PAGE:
Editors’ Note: Brookings Nonresident Senior Fellow Richard Feinberg reports from Havana on President Obama’s historic visit to the island.
Havana is abuzz at the sheer weight of the president of the United States arriving in Cuba. In the hours before President Obama’s arrival, astonished Cubans told tales of planeloads of black limousines and massive Suburbans, of heavily armed security personnel, of sunglass-sporting secret service officers arriving at the airport and making their way through the city.
Cubans have anticipated the arrival of the Obama family with considerable joyfulness, but the festive mood is colored by a certain reticence, a deep-seated fear of, once again, being overwhelmed by the Colossus from the North.
The government has bargained hard with Obama’s advance team to hem him in, to limit his direct contact with the Cuban people. There will be no large outdoor speech—rather on Tuesday morning Obama will address a hand-picked audience in the newly renovated Grand Theatre with its limited seating capacity—although the Cuban government agreed to live television coverage. The U.S. president will also meet with local entrepreneurs, but in a constricted venue, and ditto for his meeting with independent civil society and political dissidents.
On Tuesday afternoon the president will be the guest of honor at an exhibition game between the visiting Tampa Bay Rays (their chance selection was by lottery) and the Cuban national team. The White House has hinted that he will throw out the first ball, but this could not be confirmed. On a prior occasion, Jimmy Carter did indeed throw out the first ball, but that was during a visit long after his presidency.
Putting the lanky, athletic Obama on the mound would run a certain risk for the Cubans. Suppose the excited crowd begins to cheer, “Obama, Obama…” Even more dangerous, imagine if the exuberant Cubans follow with, “USA, USA, USA…”
Back home, critics of the Obama administration say he’s made too many concessions to the Cuban government without reciprocity. Cuba is no closer to a liberal democracy, they argue, than it was on December 17, 2014, when Barack Obama and Raúl Castro announced their decision to normalize diplomatic relations. But these skeptics miss this vital point: By befriending the president of the United States, the president of Cuba and first secretary of the Cuban Communist Party (PCC) has exploded his regime’s long-standing national security paradigm organized around the imminent danger posed by a hostile empire. The rationale for the state-of-siege mentality, the explanation for the poor economic performance, no longer resonates. The ruling political bureau of the PCC stands exposed before the Cuban people.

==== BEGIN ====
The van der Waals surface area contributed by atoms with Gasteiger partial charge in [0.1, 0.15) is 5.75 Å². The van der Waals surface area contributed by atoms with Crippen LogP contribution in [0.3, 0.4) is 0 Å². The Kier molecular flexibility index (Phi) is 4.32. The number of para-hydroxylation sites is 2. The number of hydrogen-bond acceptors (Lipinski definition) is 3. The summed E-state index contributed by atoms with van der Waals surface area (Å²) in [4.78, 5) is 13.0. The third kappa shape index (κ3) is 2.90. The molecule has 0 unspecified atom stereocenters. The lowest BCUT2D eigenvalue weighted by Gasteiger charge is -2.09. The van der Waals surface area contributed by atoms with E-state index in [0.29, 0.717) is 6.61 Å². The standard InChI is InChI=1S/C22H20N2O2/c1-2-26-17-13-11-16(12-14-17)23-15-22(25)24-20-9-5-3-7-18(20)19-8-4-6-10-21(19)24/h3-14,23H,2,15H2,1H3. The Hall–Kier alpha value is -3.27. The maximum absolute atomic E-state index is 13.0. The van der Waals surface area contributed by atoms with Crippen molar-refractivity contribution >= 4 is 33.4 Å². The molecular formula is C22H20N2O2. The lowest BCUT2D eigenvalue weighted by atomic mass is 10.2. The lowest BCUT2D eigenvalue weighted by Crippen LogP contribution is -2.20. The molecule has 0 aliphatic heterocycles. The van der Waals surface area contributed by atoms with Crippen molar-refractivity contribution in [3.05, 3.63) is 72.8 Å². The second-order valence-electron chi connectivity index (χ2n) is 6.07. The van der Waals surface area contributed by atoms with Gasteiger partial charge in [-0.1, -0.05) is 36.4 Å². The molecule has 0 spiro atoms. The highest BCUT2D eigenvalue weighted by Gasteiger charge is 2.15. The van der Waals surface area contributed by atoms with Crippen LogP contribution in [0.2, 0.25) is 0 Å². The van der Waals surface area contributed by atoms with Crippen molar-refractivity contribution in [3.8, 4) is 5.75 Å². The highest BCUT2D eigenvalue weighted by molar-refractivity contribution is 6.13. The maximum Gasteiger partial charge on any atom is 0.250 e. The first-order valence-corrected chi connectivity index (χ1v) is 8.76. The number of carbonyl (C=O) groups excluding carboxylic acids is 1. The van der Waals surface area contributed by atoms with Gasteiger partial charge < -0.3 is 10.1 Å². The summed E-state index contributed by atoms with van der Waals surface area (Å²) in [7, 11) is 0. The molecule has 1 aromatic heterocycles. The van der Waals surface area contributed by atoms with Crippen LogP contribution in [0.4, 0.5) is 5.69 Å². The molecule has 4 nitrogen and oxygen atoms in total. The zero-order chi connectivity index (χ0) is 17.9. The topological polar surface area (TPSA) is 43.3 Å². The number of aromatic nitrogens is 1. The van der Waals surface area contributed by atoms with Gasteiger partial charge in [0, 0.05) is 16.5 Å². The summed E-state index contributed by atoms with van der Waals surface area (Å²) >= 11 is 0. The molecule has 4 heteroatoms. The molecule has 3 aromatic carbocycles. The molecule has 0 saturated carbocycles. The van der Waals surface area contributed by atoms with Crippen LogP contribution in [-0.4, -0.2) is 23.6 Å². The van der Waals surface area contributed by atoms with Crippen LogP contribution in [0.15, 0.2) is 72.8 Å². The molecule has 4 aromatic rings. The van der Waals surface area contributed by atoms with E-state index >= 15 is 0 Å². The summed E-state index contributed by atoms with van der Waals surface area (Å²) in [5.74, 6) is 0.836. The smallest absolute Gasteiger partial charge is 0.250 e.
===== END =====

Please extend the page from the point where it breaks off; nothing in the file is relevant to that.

Hence, the government is working hard to persuade the people that it has not forsaken its nationalist credentials: the PCC’s daily newspaper, Gramna, ran a fierce editorial warning for Obama not to try to step on their little island, not to intervene in its internal affairs; rather, he must arrive as a classic Greek suitor bearing gifts. But no Trojan horses, the Cubans are too wary to be fooled so easily.
Venezuelan President Nicolás Maduro, passing through Havana this week, pointedly remarked: “The hearts of the Cuban and Venezuelan people are warm and true. Not like others who come with smiles but hide a clenched fist.”